The Opposite of Love
by Matt Cherry
The following article is from Free Inquiry
magazine, Volume 20, Number 2.
Bertolt Brechts parable on the rise of Nazism"The Resistable Rise of
Arturo Ui"concludes with a pungent warning about the threat of new Hitlers
gaining power: "The bitch that bred him is in heat again." Fortunately, the far
right never gained power in post-war Germany, and the Federal Republic of Germany did more
than any other country to confront and learn from its terrible past. In another part of
the Third ReichHitlers fatherland of Austriathere was little attempt to
face up to the peoples responsibility for the horrors of Nazism. And it is in
Austria that the bitch has bred again: in February 2000 the Nazi-friendly Freedom Party
was brought into a new right-wing coalition government.
The Orwellian-named Freedom Party rose to power by appealing to the pro-Nazi nostalgia
of older voters and by using the job insecurities of younger voters to stoke fears of
immigration. The partys charismatic leader, Jörg
Haider, has praised Hitlers "orderly" employment policies and applauded
veterans of the Waffen SS as "decent people of good character." He described
Nazi concentration camps as "labor camps." Another Freedom Party leader claimed
that immigrants were receiving fertility treatment in order to outbreed native Austrians.
In claiming that immigration threatens jobs, the Freedom Party resurrected the ugly term überfremdung,
which literally means "over-foreignization." "Überfremdung" was a
term favored by Nazi propaganda chief Josef Goebbels. And like Goebbels, the party uses
racist stereotypes in its campaign posters.
The Freedom Party is the first ultra-nationalist party to gain power in post-war
Western Europe. It received 27% of the vote in the last general election but the
conservative Peoples Party invited Haiders party into a coalition in order to
secure a parliamentary majorityjust as other conservative parties brought the Nazis
into power in 1933 Germany. Although Herr Haider will not hold office in the new
governmenthe says he prefers to remain out of office until he is strong enough to
become Chancellorother members of the Freedom Party will control key ministries,
including justice and defense.
The new Austrian government was immediately condemned by the outside world. Or at least
by governments in those parts of the world that had been bitten once before by a racist
Austrian. Israel has withdrawn its ambassador to Austria. The European Union (EU)of
which Austria is a memberis downgrading diplomatic relations with Austria. The
fourteen other member nations of the EU said they would avoid bilateral meetings with
Austrian ministers. Some EU countries also vowed to adopt economic sanctions against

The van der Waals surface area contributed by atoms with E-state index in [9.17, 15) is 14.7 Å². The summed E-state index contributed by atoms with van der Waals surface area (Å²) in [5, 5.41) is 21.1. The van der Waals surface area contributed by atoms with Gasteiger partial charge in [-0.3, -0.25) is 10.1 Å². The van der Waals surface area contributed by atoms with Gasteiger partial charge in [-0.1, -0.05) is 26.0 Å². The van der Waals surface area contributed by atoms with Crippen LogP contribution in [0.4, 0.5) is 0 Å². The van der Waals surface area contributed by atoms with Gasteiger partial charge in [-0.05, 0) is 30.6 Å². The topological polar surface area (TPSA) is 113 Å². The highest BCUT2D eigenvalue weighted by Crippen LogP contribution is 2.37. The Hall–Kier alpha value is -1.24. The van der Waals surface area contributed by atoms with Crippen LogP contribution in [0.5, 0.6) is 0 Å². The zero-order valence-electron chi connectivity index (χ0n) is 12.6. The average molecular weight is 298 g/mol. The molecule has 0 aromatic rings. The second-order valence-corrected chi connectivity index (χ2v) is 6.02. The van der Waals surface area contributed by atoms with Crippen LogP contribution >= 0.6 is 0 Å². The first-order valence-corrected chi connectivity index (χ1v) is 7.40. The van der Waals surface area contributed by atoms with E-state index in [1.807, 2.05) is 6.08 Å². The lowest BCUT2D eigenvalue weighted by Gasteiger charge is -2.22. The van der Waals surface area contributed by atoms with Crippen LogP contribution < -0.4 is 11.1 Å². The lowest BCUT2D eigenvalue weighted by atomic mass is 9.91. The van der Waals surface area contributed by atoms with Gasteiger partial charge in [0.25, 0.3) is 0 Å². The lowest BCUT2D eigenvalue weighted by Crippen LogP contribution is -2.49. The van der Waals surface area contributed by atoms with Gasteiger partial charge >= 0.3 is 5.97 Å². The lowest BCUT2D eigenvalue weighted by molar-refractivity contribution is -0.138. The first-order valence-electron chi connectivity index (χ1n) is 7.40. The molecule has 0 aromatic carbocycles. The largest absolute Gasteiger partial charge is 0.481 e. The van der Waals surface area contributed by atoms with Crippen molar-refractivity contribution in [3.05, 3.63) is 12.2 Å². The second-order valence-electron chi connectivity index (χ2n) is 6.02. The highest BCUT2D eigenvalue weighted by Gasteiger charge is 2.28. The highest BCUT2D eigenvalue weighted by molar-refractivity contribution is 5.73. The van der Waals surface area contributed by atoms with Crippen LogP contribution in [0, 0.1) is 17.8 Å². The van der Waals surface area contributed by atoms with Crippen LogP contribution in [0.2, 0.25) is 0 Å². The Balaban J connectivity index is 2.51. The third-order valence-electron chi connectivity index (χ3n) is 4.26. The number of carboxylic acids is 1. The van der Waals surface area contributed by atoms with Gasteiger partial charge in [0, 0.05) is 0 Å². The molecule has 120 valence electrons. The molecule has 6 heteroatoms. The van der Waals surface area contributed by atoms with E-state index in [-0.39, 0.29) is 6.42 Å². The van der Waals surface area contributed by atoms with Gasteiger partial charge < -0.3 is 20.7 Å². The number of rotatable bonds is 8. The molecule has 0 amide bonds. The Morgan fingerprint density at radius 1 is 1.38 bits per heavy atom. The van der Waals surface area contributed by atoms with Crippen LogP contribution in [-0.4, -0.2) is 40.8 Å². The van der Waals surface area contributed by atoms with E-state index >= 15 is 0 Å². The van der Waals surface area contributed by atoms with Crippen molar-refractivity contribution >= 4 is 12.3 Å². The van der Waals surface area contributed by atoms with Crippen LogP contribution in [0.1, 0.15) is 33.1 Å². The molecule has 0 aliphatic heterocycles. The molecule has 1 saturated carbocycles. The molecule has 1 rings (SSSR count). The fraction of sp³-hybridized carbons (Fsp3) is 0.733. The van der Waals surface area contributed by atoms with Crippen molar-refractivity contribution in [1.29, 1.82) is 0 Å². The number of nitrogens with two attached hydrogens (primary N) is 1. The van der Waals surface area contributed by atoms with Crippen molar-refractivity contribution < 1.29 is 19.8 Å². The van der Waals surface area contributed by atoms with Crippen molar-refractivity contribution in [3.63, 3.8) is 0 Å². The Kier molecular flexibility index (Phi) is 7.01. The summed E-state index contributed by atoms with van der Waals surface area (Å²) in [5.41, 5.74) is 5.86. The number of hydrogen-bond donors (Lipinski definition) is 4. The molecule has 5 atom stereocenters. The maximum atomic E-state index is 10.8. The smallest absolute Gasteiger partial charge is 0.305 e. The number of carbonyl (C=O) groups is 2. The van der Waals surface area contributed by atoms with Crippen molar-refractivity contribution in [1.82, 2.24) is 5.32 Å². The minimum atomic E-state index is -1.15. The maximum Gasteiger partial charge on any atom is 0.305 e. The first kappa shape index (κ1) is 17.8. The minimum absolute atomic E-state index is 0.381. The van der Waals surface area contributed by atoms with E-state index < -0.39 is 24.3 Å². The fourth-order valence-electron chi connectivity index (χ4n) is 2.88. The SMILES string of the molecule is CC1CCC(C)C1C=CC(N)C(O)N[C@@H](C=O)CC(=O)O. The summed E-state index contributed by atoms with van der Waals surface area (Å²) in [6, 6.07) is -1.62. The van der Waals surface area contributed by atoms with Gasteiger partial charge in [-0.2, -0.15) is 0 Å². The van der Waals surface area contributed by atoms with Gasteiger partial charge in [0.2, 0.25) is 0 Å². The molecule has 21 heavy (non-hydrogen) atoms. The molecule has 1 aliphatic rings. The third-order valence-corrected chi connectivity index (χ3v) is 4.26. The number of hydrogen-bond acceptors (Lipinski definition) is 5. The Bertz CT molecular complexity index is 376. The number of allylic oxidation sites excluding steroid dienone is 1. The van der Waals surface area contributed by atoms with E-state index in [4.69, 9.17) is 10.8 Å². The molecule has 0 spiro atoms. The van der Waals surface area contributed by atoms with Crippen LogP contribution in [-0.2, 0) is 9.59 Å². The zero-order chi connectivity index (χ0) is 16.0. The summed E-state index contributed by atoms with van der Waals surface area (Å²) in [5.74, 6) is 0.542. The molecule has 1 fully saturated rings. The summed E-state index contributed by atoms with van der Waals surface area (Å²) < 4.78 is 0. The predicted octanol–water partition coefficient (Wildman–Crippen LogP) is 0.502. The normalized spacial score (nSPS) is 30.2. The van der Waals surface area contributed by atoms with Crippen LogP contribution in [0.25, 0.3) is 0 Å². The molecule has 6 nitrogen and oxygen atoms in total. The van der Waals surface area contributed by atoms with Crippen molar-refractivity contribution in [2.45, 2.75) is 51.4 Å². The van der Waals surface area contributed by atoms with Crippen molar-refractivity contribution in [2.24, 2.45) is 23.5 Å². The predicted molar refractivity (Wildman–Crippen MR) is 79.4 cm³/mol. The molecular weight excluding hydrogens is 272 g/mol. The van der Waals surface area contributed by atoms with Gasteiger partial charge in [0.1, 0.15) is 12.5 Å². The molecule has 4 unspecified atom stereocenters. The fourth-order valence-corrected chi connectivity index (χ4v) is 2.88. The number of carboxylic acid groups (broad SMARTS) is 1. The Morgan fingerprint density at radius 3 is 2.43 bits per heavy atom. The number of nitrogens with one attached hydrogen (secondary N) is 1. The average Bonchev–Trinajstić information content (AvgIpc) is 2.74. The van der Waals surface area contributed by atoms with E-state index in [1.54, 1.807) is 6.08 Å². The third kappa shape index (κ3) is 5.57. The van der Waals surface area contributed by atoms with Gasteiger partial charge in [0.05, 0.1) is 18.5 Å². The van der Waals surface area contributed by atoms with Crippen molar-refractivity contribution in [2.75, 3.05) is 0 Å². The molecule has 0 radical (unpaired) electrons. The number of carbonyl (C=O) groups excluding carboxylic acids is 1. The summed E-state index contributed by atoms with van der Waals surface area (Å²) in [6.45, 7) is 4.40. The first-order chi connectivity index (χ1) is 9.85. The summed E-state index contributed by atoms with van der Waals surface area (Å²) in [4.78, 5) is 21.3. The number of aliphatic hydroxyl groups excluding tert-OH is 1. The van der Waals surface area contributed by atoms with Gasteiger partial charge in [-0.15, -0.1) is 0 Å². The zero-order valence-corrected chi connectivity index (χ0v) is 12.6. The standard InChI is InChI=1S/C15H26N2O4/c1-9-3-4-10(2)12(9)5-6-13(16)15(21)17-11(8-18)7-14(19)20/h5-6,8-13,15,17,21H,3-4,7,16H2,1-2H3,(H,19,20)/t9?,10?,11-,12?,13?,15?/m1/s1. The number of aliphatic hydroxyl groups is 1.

Austria. As Free Inquiry went to press, neither the United States nor the United Nations
had yet announced any actions against Austria. It is to be hoped that they will join the
European Union in opposing the Austrian government.
The European Unions moves against the Austrian governmenton the basis of
nothing more than the odious opinions of one of its constituent partieshave been
criticized by some civil libertarians. Nadine Stroessen, president of the American Civil
Liberties Union (ACLU), commented that, "to protect democracy and human rights, the
Europeans have adopted the very authoritarian methods that they say they are acting to
The question of how far to tolerate the intolerant is always problematic. Yet while
supporters of freedom and human rights may debate where exactly to draw the line in
tolerating the new Austrian government, they can and should still take steps to
demonstrate opposition. The Freedom Party is free to state its beliefs, principles, and
policies; and othersincluding the citizens and governments of foreign
nationsshould have the right to condemn and oppose the Freedom Party.
Like the Nazis before them, many members of the Freedom Party are political
opportunists pandering to popular prejudice for the sake of power and prestige. Wherever
legally possible, that power and prestige should be withheld from them. Treating the
Freedom Party like a normal democratic party will not only make racist politics more
acceptable in Austria, it will also provide encouragement to the many other
ultra-nationalist politicians in Europe and further afield.
Austria should be taught there is a price to pay for electing racists. If South
Carolina can lose tourist dollars and business for flying the confederate flag, then
surely Austria should be boycotted by tourists and businesses who oppose racism.
Governments, people and private institutions should unite in their condemnation and active
opposition to the racist Freedom Party.
Like Brecht, the writer Günter Grass explored how his fellow Germans allowed the Nazis
to gain power and commit genocide. Why did such a civilized nation tolerate the Nazis? The
problem, Grass decided, was not that the majority of Germans supported Hitlers
murderous hatred of the Jews. The problem was that they did not care enough to oppose it.
"The opposite of love is not hate, it is indifference," concluded Grass. The
people of Austria and the world cannot afford to be indifferent to the Freedom Party.
Matt Cherry is Deputy Editor of Free Inquiry
and Executive Director of the Council for Secular